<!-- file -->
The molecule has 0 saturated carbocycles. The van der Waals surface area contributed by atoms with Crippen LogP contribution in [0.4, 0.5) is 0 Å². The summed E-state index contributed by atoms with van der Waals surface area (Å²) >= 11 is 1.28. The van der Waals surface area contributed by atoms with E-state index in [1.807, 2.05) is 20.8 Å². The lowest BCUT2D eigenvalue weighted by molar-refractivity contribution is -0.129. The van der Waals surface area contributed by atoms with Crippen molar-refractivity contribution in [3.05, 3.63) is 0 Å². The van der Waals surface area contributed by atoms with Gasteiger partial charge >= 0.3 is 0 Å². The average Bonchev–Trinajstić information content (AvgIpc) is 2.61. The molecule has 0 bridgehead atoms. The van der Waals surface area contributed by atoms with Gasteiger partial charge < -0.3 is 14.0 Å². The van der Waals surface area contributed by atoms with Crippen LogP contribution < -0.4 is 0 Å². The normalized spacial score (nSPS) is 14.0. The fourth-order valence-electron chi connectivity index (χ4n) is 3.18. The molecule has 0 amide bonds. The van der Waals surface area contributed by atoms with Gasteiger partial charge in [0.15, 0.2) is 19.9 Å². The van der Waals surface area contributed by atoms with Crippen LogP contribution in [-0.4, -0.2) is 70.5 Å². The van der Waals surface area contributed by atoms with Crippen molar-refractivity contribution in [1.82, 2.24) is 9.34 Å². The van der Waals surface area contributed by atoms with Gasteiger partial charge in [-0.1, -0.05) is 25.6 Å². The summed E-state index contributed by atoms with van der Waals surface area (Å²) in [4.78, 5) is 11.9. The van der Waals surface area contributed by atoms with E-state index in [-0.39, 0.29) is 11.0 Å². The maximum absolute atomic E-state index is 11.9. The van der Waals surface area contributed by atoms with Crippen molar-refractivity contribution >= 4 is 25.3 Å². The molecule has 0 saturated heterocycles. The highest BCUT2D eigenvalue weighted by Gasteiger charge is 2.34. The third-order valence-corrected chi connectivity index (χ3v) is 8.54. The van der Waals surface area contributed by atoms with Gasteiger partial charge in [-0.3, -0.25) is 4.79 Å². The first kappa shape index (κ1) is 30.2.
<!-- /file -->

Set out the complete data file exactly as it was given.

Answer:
The molecule has 0 saturated carbocycles. The van der Waals surface area contributed by atoms with Crippen LogP contribution in [0.4, 0.5) is 0 Å². The summed E-state index contributed by atoms with van der Waals surface area (Å²) >= 11 is 1.28. The van der Waals surface area contributed by atoms with E-state index in [1.807, 2.05) is 20.8 Å². The lowest BCUT2D eigenvalue weighted by molar-refractivity contribution is -0.129. The van der Waals surface area contributed by atoms with Crippen molar-refractivity contribution in [3.05, 3.63) is 0 Å². The van der Waals surface area contributed by atoms with Gasteiger partial charge >= 0.3 is 0 Å². The average Bonchev–Trinajstić information content (AvgIpc) is 2.61. The molecule has 0 bridgehead atoms. The van der Waals surface area contributed by atoms with Gasteiger partial charge < -0.3 is 14.0 Å². The van der Waals surface area contributed by atoms with Crippen LogP contribution < -0.4 is 0 Å². The normalized spacial score (nSPS) is 14.0. The fourth-order valence-electron chi connectivity index (χ4n) is 3.18. The molecule has 0 amide bonds. The van der Waals surface area contributed by atoms with Gasteiger partial charge in [0.15, 0.2) is 19.9 Å². The van der Waals surface area contributed by atoms with Crippen LogP contribution in [-0.4, -0.2) is 70.5 Å². The van der Waals surface area contributed by atoms with Crippen molar-refractivity contribution in [1.82, 2.24) is 9.34 Å². The van der Waals surface area contributed by atoms with Gasteiger partial charge in [-0.1, -0.05) is 25.6 Å². The summed E-state index contributed by atoms with van der Waals surface area (Å²) in [4.78, 5) is 11.9. The van der Waals surface area contributed by atoms with E-state index in [-0.39, 0.29) is 11.0 Å². The maximum absolute atomic E-state index is 11.9. The van der Waals surface area contributed by atoms with Crippen molar-refractivity contribution >= 4 is 25.3 Å². The molecule has 0 saturated heterocycles. The highest BCUT2D eigenvalue weighted by Gasteiger charge is 2.34. The third-order valence-corrected chi connectivity index (χ3v) is 8.54. The van der Waals surface area contributed by atoms with Gasteiger partial charge in [-0.3, -0.25) is 4.79 Å². The first kappa shape index (κ1) is 30.2.